JAKARTA — Survivors were leaving the disaster-hit region of Central Sulawesi on Thursday, citing frustration with what they said was the slow provision of assistance from the Indonesian government and aid agencies in the aftermath of September 28’s magnitude 7.5 earthquake and tsunami.
Widely reported shortages of food, water, fuel and other necessities prompted looting of damaged shops and supermarkets in Palu, the provincial capital, a town of nearly 400,000 people that sits near the quake’s epicenter.
Though a few positive signs were emerging in the shattered city — such as access to water being restored for some residents — relief remained slow to arrive on damaged roads and ground that had been churned into mud. Residents said there isn’t enough food and water for the thousands of injured and 70,000 left homeless.
“The last I heard, my brother was picking up my mother and father in Palu to evacuate to another district,” said Imade Boby, a Jakarta resident whose parents and relatives live in the town. He said the family hoped to travel by boat or by road to Parigi Moutong, an area north of Palu less badly-hit by the disaster.
“The communications are bad. It is hard to keep up to date,” Boby said, expressing relief that his family survived.
Officials said Thursday that 1,424 people had died in the quake and ensuing tsunami. Waves that reached as high as 20 feet crashed over coastal parts of Central Sulawesi, a region almost 1,000 miles east of the Indonesian capital, Jakarta.
Hundreds of people have been buried so far this week, with mass funerals held to reduce the risk of disease spreading. Thousands of people have been evacuated by sea, Sutopo Purwo Nugroho, the national disaster agency spokesman, told reporters in Jakarta.
Despite promises of relief and the Indonesian government’s acceptance of international assistance, emergency crews were still struggling to reach areas outside Palu that were cut off by debris and damaged roads.
The aid effort so far has been concentrated in Palu, which has an airport capable of handling some military flights carrying relief supplies. By midweek, some heavy lifting equipment had arrived to clear rubble and assist in the increasingly desperate search for survivors buried under toppled buildings. But getting supplies to outlying areas, or bringing in enough excavators and other heavy equipment, has proven challenging and contributed to survivors’ frustration.
“The road access is not easy at all. Many are cracked or blocked by trees, power lines, parts of buildings,” said Husni, community engagement coordinator for the International Federation of Red Cross and Red Crescent Societies.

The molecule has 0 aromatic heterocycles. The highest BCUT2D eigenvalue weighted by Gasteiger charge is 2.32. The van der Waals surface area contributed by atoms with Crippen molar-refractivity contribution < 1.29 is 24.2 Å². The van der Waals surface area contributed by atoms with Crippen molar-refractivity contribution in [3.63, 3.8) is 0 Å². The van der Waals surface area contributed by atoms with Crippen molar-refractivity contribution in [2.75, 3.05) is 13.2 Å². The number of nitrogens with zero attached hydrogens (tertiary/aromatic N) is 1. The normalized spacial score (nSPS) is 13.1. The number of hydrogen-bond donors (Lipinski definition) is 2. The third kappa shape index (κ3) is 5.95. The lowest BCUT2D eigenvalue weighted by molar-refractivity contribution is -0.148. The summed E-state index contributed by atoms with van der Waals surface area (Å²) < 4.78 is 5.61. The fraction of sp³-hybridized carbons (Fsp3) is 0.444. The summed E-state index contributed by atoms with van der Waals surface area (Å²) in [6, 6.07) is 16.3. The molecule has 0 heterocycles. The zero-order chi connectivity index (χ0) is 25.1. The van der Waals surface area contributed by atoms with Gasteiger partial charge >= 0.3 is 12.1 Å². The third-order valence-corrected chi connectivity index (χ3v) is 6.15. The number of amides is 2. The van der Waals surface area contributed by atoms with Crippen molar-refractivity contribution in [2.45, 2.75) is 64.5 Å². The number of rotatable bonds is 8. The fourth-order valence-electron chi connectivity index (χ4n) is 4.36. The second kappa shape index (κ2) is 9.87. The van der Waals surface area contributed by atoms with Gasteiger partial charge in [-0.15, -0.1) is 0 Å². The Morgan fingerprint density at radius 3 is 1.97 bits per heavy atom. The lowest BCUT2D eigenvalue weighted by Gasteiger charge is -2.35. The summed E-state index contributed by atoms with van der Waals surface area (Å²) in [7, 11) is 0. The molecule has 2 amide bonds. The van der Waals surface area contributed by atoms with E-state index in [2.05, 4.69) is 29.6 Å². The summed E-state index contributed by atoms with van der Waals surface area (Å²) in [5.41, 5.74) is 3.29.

Irwan Firdaus, advocacy manager with Oxfam, said by phone from Palu that more heavy equipment was needed on the roads outside the town. “There are problems to deliver assistance: water, food, water purification,” Firdaus said.
The challenges for aid workers are compounded by Indonesia’s geography: 17,000 islands stretching across a distance roughly the same as from from Alaska to New York and sit on an area of heavy tectonic activity known as the Ring of Fire, which sees frequent earthquakes and volcanic eruptions.
On Wednesday, the volcano Mt. Soputan spewed ash 13,000 feet into the skies above Central Sulawesi. Although the eruption was not deemed a threat to the disaster-hit Palu region or to aircraft attempting to deliver aid, it highlighted the challenges of getting urgent help to remote regions of the archipelago.
With Palu’s damaged airport only able to handle a limited number of flights, an aid ship was dispatched Sunday from Jakarta and took until Thursday to reach Makassar, the biggest city on the island of Sulawesi. The cargo, including much-needed food and medical equipment, would take “probably another 24 hours” to be brought by road to Palu, nearly 600 miles north, Husni said.
In recent days, Red Cross teams have fanned out to areas outside Palu, where grim accounts of the devastation underlined officials’ warnings that the death toll would continue to rise as damage in those areas was fully assessed.
Balaroa, a village of about 2,000, “was really flattened,” Husni said. Satellite maps and aerial images captured since the quake show little more than bare earth where hundreds of houses stood before the quake and tsunami last Friday.
It was one of several locations that suffered a quake-related phenomenon known as liquefaction, which turns solid ground into a churning mire that swallows up buildings and spins structures hundreds of yards from their original location.
“Community leaders I spoke to don’t know how many people were buried,” Husni said. “Some say maybe 50% of the people.”
Husni described meeting survivors who said a funeral had been taking place at the bottom of a hill as the earthquake hit. In the ensuing landslide, an unknown number of mourners were buried, he said.
“The quake sent soil from the top down,” Husni said. “They are not sure how many are buried.”Show